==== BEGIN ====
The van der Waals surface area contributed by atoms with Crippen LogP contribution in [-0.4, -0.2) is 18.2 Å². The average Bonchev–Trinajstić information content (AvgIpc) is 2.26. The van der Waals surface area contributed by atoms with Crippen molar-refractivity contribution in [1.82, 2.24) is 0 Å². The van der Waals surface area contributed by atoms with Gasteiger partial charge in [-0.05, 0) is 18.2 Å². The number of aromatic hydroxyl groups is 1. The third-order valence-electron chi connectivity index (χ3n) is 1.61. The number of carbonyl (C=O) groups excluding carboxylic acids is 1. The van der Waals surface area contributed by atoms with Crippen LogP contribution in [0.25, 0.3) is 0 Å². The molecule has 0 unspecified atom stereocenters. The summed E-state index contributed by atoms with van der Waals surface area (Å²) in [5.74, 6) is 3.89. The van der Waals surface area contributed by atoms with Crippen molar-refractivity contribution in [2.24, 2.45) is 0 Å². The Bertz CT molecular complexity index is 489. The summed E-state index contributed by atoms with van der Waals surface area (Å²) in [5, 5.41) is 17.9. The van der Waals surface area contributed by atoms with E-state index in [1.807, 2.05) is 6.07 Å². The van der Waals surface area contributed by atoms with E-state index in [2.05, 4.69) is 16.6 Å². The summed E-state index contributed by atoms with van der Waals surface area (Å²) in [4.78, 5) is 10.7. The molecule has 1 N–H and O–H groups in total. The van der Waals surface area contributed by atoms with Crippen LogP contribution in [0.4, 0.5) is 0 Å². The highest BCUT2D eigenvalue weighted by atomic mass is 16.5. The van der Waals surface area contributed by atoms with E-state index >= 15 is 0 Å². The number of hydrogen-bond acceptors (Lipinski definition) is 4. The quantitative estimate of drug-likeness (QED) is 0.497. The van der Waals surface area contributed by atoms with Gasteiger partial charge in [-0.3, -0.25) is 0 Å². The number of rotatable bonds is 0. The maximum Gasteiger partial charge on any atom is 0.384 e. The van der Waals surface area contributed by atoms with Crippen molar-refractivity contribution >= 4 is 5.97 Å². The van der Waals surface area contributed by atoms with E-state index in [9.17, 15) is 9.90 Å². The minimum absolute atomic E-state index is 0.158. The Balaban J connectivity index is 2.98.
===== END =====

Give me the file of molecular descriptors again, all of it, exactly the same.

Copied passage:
The van der Waals surface area contributed by atoms with Crippen LogP contribution in [-0.4, -0.2) is 18.2 Å². The average Bonchev–Trinajstić information content (AvgIpc) is 2.26. The van der Waals surface area contributed by atoms with Crippen molar-refractivity contribution in [1.82, 2.24) is 0 Å². The van der Waals surface area contributed by atoms with Gasteiger partial charge in [-0.05, 0) is 18.2 Å². The number of aromatic hydroxyl groups is 1. The third-order valence-electron chi connectivity index (χ3n) is 1.61. The number of carbonyl (C=O) groups excluding carboxylic acids is 1. The van der Waals surface area contributed by atoms with Crippen LogP contribution in [0.25, 0.3) is 0 Å². The molecule has 0 unspecified atom stereocenters. The summed E-state index contributed by atoms with van der Waals surface area (Å²) in [5.74, 6) is 3.89. The van der Waals surface area contributed by atoms with Crippen molar-refractivity contribution in [2.24, 2.45) is 0 Å². The Bertz CT molecular complexity index is 489. The summed E-state index contributed by atoms with van der Waals surface area (Å²) in [5, 5.41) is 17.9. The van der Waals surface area contributed by atoms with E-state index in [1.807, 2.05) is 6.07 Å². The van der Waals surface area contributed by atoms with E-state index in [2.05, 4.69) is 16.6 Å². The summed E-state index contributed by atoms with van der Waals surface area (Å²) in [4.78, 5) is 10.7. The molecule has 1 N–H and O–H groups in total. The van der Waals surface area contributed by atoms with Crippen LogP contribution in [0.4, 0.5) is 0 Å². The highest BCUT2D eigenvalue weighted by atomic mass is 16.5. The van der Waals surface area contributed by atoms with E-state index >= 15 is 0 Å². The number of hydrogen-bond acceptors (Lipinski definition) is 4. The quantitative estimate of drug-likeness (QED) is 0.497. The van der Waals surface area contributed by atoms with Gasteiger partial charge in [-0.3, -0.25) is 0 Å². The number of rotatable bonds is 0. The maximum Gasteiger partial charge on any atom is 0.384 e. The van der Waals surface area contributed by atoms with Crippen molar-refractivity contribution >= 4 is 5.97 Å². The van der Waals surface area contributed by atoms with E-state index in [9.17, 15) is 9.90 Å². The minimum absolute atomic E-state index is 0.158. The Balaban J connectivity index is 2.98.